I have been reading St. Therese of Lisieux’s autobiography, The Story of a Soul, for my podcast, Maria Lectrix. I have been enjoying it a great deal, and possibly identifying with the story a little too much for a flawless reading. (Sorry, folks. I know, it’s a pain.)
However, every feminist and Therese-loving bone in my body has just revolted.
Now I’m aware that, for some reason, some feminists think that Therese was oppressed, because she had a brief longing to become a priest. (A goal which soon changed back to her primary dream of being a nun, and left her mostly with a great sympathy for priests and their work, and a desire to pray for them. Which she did in heaven to such effect that priests consider her one of their patron saints.) Apparently in the same spirit, one of my listeners has decided that St. Therese’s brief longing to do great deeds like Joan of Arc was quashed by cruel sexism. (In fact, it just soon changed back to her primary desire to be a nun, and she believed she had received special teaching from God on the subject of her momentary desire and why such great ambition was useful to a nun.)
Nobody ever seems to believe that St. Therese’s desire to become a girl hermit in the wilderness was quashed by cruel, cruel eeeeeevil sexism. But that one lasted for several years of structured make-believe play and was shared by someone else! Much more credibility than the priest or the Joan of Arc thing. (Though, frankly, every girl wants to be Joan of Arc sometime. She is the closest saint to a Mary Sue, but more sensible, more forced to face reality, and alas, deprived of purple eyes.)
You’ll notice that nobody ever seems supportive of St. Teresa of Avila’s desire to go on crusade as a missionary as a kid, with her brother as a knight or a missionary, and convert all the Muslims. And Jews too, which is interesting since her family were Converso Jews. What’s more, our strong-minded Teresa and her brother actually set out on the journey to Palestine before they got caught and brought back, as I recall. (Cruel, eeeeevil parents and relations!)
I’ve rambled quite a bit here. So I’d better just state my points.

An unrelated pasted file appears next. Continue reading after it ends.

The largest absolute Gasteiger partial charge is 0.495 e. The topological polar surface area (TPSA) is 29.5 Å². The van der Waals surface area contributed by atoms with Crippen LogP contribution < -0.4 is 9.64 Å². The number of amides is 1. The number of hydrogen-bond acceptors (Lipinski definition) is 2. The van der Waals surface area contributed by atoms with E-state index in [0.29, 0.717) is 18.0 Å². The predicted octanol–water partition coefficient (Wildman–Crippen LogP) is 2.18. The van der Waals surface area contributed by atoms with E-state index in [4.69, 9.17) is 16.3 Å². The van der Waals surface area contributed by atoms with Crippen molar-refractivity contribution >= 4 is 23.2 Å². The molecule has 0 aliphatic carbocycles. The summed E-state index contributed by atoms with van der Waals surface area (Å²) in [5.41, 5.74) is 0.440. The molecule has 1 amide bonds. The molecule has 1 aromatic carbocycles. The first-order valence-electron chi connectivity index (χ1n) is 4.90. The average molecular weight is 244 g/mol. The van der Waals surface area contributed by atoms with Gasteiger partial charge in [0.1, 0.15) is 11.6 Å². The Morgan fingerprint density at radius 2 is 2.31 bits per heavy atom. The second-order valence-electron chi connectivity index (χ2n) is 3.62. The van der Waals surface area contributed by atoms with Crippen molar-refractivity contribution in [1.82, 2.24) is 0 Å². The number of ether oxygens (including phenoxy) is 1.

Hello? Hasn’t anyone here been a kid? Is sexism the only reason any female ever reconsiders a potential career? Isn’t it sexist to assume that sexism was the problem, when all the evidence is against it?
And does anyone believe that Mademoiselle Therese Martin, a damsel so frail and easily swayed from her purpose that she planned out and attempted to strong-arm the Pope (to his face!) into doing her will (!) was prevented from doing great deeds in the world by sexism????
First of all, we are not talking about some kind of purdah country. Therese was born in 1873. In France, where plenty of women meddled in politics and literature and art, and did great deeds.
If Therese Martin had been convinced that it was God’s will for her life to do worldly great deeds or save France with military power, WWI would have been over before anyone figured out that the French army usually didn’t take orders from bourgeois ladies who hadn’t gone to the military academy. We’d have seen Therese studying military strategy and history for years ahead of time. Then we would have seen her placing artillery and leading the French Foreign Legion on death or glory charges, or hovering over the landscape in a balloon.
(And if she had decided to go into the mistress business, she probably would have turned into the Anti-Bismarck, and France would own Europe all the way to Budapest. So… probably a good thing for Luxembourg that she didn’t emulate Madame Pompadour.)
Also, her dream of being a missionary sister (yup, she went through a lot of ambitions) was certainly not anything farfetched. Frenchwomen traveled all over the world in the missions, and they certainly did all sorts of “great deeds”. Only her health and her desire to stay near her family stood as barriers to this — but of course, there are plenty of sisters who managed to finagle their way into mission orders and overseas to rough posts despite ill health. Again, if Therese had felt that God called her to the missions during life, she would have been in Pago Pago before anyone had time to blink. But again, what really happened was that Therese discarded the momentary ambition for her real goal of becoming a nun, and was left with nothing but sympathy for missionaries’ work and a great desire to pray for them. (And so, yep, she’s a patron saint for the missions.)
Therese Martin was a bright, imaginative young person who dabbled in all sorts of career dreams. She returned again and again to her dream of serving as a Carmelite nun in a cloister, and in the end chose it with such force that she dragged everyone in her way, from the Pope down, into making her dream come true, and promptly. (Not as promptly as she’d have liked, mind you, but considerably more promptly than anybody thought it could have occurred.)
Sexism? Oh, please. She was too busy getting Jesus’ will done to _notice_ sexism, much less let it block her from doing precisely what she thought God intended her to do.
If there’s an -ism villain in Therese’s story, it’s ageism, seeing as people cruelly denied her constant requests to enter the convent at the age of seven and then again, as a pre-teen. Cruel, cruel eeeeevil ageism.
(And considering how young she died, you could argue that Therese was right to have been in such a hurry.)